The doctor agreed, but then allegedly gave her little encouragement as they went ahead with a second IVF attempt.

Former Air Force air traffic controller Jasmine Zielomski poses with her diploma from the Defense Information School (DINFOS).  (Jasmine Zielomski)

Former Air Force air traffic controller Jasmine Zielomski poses with her diploma from the Defense Information School (DINFOS). (Jasmine Zielomski)

Another grueling process and thousands of dollars later, Zielomski was once again out of luck. Discouraged, Zielomski investigated fertility benefits through the military.

He found a program that covered three rounds of IVF; also offered a list of doctors within the network. Frederick was one of the doctors listed.

“I was like, this is a sign!” she exclaimed. “East [was] definitely a sign that I should go with her.”

The veteran began treatment with Dr. Frederick and underwent IVF once more, while receiving treatment with metformin.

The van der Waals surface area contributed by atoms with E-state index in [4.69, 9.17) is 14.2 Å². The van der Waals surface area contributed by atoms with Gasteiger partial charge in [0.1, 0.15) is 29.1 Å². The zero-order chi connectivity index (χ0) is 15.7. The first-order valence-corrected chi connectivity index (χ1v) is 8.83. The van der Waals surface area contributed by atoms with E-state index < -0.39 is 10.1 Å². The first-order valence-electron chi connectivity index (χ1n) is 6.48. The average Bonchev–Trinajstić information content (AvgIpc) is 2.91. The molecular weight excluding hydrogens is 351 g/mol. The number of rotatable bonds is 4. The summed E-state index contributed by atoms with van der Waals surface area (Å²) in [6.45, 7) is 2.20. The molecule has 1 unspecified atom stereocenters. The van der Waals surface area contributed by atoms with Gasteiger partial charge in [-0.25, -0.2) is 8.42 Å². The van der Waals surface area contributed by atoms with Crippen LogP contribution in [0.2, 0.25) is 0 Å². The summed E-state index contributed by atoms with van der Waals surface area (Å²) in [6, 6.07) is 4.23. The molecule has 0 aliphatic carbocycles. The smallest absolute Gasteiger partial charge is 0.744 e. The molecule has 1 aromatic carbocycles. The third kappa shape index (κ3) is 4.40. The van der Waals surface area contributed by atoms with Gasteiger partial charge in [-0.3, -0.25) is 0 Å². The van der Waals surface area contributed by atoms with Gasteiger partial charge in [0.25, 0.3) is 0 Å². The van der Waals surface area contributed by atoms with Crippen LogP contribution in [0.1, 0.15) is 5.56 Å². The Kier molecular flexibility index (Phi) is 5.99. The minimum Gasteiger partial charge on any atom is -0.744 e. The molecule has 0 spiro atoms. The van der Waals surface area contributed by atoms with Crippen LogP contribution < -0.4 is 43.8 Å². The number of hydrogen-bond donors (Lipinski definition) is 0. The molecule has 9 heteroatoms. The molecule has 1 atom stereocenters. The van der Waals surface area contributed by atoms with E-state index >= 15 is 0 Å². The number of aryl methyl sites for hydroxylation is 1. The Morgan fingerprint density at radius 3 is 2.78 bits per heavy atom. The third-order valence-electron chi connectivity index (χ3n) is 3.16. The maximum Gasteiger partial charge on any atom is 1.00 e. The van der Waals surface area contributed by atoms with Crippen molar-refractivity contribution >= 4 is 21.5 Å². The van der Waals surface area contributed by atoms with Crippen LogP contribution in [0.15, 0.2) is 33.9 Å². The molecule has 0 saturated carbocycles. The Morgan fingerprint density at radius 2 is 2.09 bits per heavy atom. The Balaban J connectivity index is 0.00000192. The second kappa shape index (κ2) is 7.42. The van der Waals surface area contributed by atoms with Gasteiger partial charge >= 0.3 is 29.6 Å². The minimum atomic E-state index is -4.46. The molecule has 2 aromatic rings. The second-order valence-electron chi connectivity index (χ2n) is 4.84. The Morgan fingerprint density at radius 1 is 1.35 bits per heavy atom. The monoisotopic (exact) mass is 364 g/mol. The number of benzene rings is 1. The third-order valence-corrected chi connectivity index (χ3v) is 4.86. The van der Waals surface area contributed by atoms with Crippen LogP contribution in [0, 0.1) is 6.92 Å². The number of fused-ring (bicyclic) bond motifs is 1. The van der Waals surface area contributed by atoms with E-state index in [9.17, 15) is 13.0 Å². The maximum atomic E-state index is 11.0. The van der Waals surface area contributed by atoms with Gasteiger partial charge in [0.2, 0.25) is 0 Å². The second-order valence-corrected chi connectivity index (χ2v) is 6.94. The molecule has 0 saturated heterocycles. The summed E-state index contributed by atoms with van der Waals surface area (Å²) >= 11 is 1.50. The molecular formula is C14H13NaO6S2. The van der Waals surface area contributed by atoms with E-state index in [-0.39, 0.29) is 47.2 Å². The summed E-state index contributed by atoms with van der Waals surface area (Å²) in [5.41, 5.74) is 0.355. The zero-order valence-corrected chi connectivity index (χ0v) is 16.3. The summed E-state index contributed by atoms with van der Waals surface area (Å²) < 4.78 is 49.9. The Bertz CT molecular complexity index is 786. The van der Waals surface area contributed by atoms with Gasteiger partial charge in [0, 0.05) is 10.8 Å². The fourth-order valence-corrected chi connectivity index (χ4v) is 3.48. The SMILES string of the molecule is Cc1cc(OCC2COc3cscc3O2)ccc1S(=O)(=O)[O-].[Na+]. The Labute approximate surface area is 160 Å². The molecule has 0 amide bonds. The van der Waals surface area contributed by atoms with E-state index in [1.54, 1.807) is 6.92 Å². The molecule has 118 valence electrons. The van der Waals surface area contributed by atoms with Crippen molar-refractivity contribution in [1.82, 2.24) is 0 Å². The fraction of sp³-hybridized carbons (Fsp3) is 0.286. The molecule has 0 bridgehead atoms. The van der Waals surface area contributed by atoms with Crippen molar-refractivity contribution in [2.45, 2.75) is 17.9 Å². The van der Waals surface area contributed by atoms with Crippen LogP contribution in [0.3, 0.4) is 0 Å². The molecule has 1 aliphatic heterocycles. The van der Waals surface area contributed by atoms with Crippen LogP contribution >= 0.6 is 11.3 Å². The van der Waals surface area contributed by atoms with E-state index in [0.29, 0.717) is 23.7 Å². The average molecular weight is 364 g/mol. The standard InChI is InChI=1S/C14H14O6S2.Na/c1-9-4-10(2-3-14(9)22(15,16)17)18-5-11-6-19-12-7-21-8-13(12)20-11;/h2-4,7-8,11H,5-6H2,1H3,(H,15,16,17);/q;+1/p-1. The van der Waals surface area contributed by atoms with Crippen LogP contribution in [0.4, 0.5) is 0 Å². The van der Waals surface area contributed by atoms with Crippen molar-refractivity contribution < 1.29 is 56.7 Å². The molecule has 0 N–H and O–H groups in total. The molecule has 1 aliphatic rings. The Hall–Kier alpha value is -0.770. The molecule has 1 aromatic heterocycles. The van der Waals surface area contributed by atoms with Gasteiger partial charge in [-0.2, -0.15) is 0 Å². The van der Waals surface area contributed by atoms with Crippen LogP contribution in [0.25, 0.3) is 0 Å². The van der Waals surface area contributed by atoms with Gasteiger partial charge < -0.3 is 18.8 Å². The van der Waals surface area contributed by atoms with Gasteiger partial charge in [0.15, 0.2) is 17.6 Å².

After the first round, 22 of her eggs were retrieved, producing 10 normal embryos and paving the way for a successful transfer in February.

As of this writing, Zielomski is 14 weeks pregnant with her first child. His baby will be born in October.

“Definitely reach out and be very open with your doctors about all of your symptoms so you can get the treatment you need.”

“Dr. Frederick… knew exactly the type of medication I needed, the dosage I needed, and was able to give me the results I needed.”

Zielomski added, “And just to prove myself, there was nothing wrong with me other than the fact that I had PCOS, and she knew how to handle that.”

The mom-to-be shared a message for other women who may be battling PCOS that “knowledge is power” when it comes to a disease that isn’t often talked about.

Women should consult with a medical professional about their symptoms.  Regarding the SOP,

Women should consult with a medical professional about their symptoms. As for PCOS, “it’s nothing to be ashamed of,” advised a woman who is now pregnant. (iStock)

“It’s nothing to be ashamed of,” he said. “Definitely reach out and be very open with your doctors about all of your symptoms so you can get the treatment you need.”